What is happening in Venezuela?
Venezuela has been suffering a socioeconomic and political crisis since 2010 under the presidency of Hugo Chavez and the current president, Nicolas Maduro. Shortages, insecurity and unemployment have forced millions to leave the country. According to recent studies, almost 90% of Venezuelans now live in poverty.
It’s a warm September morning; the sun is dripping into the large kitchen of the hostel where we are having breakfast. Nieves is sitting to my right and tells me she is from Venezuela. She describes the brutality of daily life, the struggle to get medicine, food, or travel safely. She tells me about the times she has protested, showing me videos of herself shouting at the top of her lungs against her government. Whilst listening to her bright, determined voice, I try to imagine life beyond the warmth of this kitchen, in the country she calls home, plunged into a deep socio-economic crisis since 2010.
When did you feel your day-to-day life started to change?
The feeling of a lower quality of life began about 3 years ago, for the average Venezuelan. The areas which were most affected by this bad political governance were health, food, safety and transport.
To access treatment, one has to travel to several pharmacies to find the appropriate medicine. This takes up time and effort which could be used working and being productive outside of health needs. Not only that, but many people don’t have the means to travel safely from one health centre to the next either.
“In the morning you’ll pay a certain price for rice and by the evening, that price will have changed.”
What is day-to-day life like today?
For food, a typical Venezuelan regularly spends 3 hours in queue waiting to buy your groceries cheaply. If you go somewhere more expensive, you get your food a bit sooner; even then, however, you would still be queueing for long periods of time because of the generalised shortages.
Security is another issue which unsettles the people regularly. Kidnappings and burglaries happen under the complacent watch of police, who are the representatives of the government to citizens on a daily basis. As a country, we’ve seen how the government committed fraud – during the elections for example. One of my friends was jailed simply for having an opinion that went against the government.
Nowadays, Venezuelans don’t travel by bus like in any other country in the world, they do it in open trucks without railings, putting their physical safety at risk. On top of that, you need to pay for these rides, which means you’re paying money to be transported like animals… that connotation sums up the current situation of Venezuela.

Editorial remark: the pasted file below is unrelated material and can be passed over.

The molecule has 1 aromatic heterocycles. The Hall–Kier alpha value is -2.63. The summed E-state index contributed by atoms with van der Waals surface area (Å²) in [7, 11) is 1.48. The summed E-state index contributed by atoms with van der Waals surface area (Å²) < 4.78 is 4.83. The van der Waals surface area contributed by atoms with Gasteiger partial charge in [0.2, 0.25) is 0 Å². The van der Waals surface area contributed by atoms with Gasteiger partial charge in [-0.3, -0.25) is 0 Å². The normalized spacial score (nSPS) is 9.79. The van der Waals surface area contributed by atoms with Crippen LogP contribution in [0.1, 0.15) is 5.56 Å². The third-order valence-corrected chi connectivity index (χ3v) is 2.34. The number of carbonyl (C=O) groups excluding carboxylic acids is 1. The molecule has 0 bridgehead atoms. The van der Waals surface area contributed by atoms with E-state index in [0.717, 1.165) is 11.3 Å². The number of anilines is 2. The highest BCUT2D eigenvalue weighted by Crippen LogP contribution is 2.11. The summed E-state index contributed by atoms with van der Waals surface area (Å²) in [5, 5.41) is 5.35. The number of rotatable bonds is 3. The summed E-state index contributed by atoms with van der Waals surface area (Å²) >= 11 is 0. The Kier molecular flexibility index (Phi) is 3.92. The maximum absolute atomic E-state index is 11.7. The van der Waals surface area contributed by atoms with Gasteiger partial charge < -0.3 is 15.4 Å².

Hyperinflation has also deeply affected our way of life – in the morning you’ll pay for rice at a certain price and by the evening, the price will have changed and you’ll pay much more.
How do you engage with the situation? Do you attend protests?
I’ve always been a firm believer in taking action rather than solely criticising the problem. I have therefore openly worked in the election campaigns and protested Hugo Chavez’s government policies, which I have never agreed with. I regularly bring food, clothing, games and medicine to the neighbourhoods that need it most during critical times. During protests, I play volleyball in front of the military and the police, to show that our weapons are volleyballs, not guns.
I usually wear yellow and black clothing, which are my team colours, as well as those of Enrique Capriles Radonski, a Venezuelan politician and lawyer. He’s the presidential candidate I’m supporting this election cycle.
During protests, I play volleyball in front of the military and the police, to show that our weapons are volleyballs, not guns.
President Maduro was recently criticised for eating at an expensive steak restaurant in Turkey when 75% of Venezuelans have lost over 8kg because of malnutrition. What did you think of this?
It is deeply unfair. Whilst people are dying of hunger, he eats like a king, which he is not. Maduro is a hypocrite, as he says that being rich is despicable but he, himself, lives as a rich man. Physical violence is one thing; Maduro is also violent in his words and actions, mocking the situation of the country.
What outcome do you see to this crisis?
I personally think there is hope for this country. However, the only way in which we can achieve change and prosperity is by uniting – and if the military decides to protect this country instead of blindly supporting the government.